Understand the Risks in Supply Chain

Supply chain security refers to efforts to enhance the security of the supply chain. It combines practices of supply chain management(SCM) with the security requirements of the system, which are driven by threats such as terrorism, piracy, and theft. The main purpose of security in the supply chain is to make the process more transparent so that you understand the associated possible vulnerabilities in products. Supply chains are complicated as many vendors are involved.

More involvement means more communication and transfer of data. Organizations have information and technologies that need to be protected from theft by foreign adversaries. A common vulnerability increasingly being exploited is the acquisition supply chain.

Earlier, protecting our nation’s secrets was simple. Confidentiality was practised and no one without the proper authorization had access. Those secrets were kept out of the hands of Cold War adversaries but those days are over.

Today confidential information is targeted by foreign intelligence services, foreign militaries, corporations, criminal organizations and terrorist groups. They are targeting more than just classified information. They are looking to steal our technologies, our trade secrets, our research and development and anything that will weaken our national and economic security.

In response, government agencies and private industry have strengthened their defences. The physical and personnel security programs have been bolstered. The information assurance and cyber defences are now leading organizational priorities yet there’s still one missing piece to this integrated defence i.e the integrity of the supply chain.

The supply chain is the interconnected web of people, processes, technology, information and resources that deliver a product or service.

For example, suppose you purchase a new pickup truck. You purchase the truck from your local dealership. The dealership got the truck from a manufacturer. An assembly plant put the parts together. The real question is – Where do they acquire parts used to assemble the truck?

There are hundreds if not thousands of components. It’s no different when your organization acquires computer telecommunications equipment or countless other goods and services that are vital to its mission. Reliance on traditional physical personnel and information security countermeasures makes it not adequately safeguard sensitive data and assets.

This leads to a discussion of supply chain risk and how your organization can mitigate the risks in the supply chain. The supply chain risk is the possibility that an adversary may exploit a weakness to compromise a component of the supply chain.


To manage these risks we weigh several factors including:

  • Threats to the Supply Chain
  • The vulnerability of the Supply Chain
  • Likelihood of an Attack
  • Potential Impact on SCM


The key to managing risk is to mitigate vulnerabilities introduced through the supply chain as well as vulnerabilities that emerge over the lifecycle of a product or service.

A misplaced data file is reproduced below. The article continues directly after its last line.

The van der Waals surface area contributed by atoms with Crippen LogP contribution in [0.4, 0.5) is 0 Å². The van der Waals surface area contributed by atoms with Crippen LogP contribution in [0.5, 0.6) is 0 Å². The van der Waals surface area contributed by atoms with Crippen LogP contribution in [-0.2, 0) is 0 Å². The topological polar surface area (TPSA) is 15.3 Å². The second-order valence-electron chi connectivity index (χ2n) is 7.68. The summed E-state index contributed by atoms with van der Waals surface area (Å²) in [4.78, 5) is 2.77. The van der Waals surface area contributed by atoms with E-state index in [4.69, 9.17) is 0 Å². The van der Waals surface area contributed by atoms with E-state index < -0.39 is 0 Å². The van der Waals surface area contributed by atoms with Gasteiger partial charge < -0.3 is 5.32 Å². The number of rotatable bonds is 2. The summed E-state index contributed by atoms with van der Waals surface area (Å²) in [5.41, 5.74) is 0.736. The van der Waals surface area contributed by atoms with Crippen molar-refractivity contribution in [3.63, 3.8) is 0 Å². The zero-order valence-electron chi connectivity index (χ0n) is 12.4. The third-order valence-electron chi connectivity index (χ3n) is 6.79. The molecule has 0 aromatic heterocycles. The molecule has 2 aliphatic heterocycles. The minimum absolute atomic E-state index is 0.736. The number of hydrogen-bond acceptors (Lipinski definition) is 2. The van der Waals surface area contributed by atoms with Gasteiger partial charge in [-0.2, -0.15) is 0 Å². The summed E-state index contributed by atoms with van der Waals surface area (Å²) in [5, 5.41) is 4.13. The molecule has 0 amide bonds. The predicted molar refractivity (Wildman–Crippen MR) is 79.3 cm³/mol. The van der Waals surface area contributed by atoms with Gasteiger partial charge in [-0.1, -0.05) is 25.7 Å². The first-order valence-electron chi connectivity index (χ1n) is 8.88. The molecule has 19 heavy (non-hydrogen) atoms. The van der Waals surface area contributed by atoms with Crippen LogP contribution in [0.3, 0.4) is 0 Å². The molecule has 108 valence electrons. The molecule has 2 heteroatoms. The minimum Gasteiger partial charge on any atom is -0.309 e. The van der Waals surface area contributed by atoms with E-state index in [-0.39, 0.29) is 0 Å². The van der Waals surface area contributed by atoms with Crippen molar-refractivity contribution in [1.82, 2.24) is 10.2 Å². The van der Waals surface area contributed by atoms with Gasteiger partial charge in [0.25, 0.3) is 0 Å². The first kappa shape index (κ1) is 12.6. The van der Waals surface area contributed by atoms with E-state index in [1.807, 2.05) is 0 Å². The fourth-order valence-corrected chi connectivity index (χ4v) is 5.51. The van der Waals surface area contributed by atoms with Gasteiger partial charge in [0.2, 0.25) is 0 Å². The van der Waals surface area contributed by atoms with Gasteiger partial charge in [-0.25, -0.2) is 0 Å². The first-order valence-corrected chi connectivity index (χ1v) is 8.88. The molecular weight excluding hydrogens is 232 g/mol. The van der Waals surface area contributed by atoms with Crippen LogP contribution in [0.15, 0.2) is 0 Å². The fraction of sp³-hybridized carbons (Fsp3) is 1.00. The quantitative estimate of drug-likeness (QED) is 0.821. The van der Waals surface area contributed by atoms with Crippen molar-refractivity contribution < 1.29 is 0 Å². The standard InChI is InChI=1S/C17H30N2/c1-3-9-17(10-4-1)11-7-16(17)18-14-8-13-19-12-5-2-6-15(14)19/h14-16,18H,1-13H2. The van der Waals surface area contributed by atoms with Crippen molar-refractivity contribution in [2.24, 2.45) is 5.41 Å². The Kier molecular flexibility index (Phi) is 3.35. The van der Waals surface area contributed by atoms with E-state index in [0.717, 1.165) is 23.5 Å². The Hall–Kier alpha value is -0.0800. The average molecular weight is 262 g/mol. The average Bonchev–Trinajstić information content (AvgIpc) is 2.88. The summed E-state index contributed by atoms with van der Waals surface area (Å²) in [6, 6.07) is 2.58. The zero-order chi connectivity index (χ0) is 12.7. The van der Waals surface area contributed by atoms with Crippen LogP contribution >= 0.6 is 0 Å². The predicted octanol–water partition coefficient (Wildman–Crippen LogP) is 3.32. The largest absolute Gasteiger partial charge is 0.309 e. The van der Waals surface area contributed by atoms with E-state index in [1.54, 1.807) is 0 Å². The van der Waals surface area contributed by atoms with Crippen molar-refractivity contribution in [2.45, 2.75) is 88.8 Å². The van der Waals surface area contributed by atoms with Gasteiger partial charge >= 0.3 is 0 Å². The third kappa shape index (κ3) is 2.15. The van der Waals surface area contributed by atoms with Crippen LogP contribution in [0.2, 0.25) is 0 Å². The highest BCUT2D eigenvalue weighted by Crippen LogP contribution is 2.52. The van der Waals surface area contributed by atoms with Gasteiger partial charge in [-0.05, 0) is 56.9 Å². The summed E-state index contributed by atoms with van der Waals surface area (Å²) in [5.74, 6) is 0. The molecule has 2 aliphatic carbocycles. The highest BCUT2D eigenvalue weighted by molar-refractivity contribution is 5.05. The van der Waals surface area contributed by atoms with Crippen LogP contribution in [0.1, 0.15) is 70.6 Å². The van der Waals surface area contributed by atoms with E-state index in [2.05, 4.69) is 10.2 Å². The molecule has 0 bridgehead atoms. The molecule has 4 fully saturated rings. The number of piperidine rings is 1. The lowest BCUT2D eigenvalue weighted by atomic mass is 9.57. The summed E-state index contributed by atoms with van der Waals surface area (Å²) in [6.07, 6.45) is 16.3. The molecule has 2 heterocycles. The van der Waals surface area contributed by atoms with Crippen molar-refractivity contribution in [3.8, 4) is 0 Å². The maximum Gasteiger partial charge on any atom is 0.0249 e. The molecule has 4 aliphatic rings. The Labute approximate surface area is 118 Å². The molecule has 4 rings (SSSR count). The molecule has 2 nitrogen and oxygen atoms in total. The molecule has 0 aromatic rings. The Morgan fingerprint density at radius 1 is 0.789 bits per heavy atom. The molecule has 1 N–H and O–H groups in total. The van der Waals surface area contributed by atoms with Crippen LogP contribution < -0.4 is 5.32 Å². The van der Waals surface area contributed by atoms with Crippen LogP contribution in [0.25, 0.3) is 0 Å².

So what can you do to mitigate risks and minimize the possibility of exploitation?

Ensure your acquisition and procurement offices are fully integrated with other organizational components, most notably – information assurance and security.

Let’s take another example of a high-level meeting at a major government contractor. Here, critical data and the organization’s IT systems have been targeted by foreign governments.

The CEO has gathered key officials to discuss vulnerabilities and how to strengthen their defences. Security assurance is that all physical access points of the building and IT systems are being monitored. Information assurance reports that they have detected no network intrusions. The insider threat is monitoring employees with access to the critical data ensuring there isn’t unauthorized activity.

However, one person is missing from this meeting i.e a representative from the organization’s acquisition department. This individual isn’t considered a part of this organization’s integrated defence and that is a recipe for failure.

To mitigate risks and minimize the possibility of exploitation knowing your suppliers due diligence is imperative. So make sure your acquisition team is asking the right questions before procuring a particular product or service from an outside company. The companies must ask questions like who are their strategic partners and subcontractors. Are they associated with organizations that are competitive or adversarial? How do they manage their supply chain risks and who are they purchasing parts or services from?

In short, Integration of acquisition and procurement teams into your organization’s defensive efforts is important. Practising due diligence with the companies and suppliers your organization is doing business with are the foundation for successfully managing supply chain risks.

By mitigating those risks of the supply chain you will strengthen your organization and help safeguard the national and economic security.

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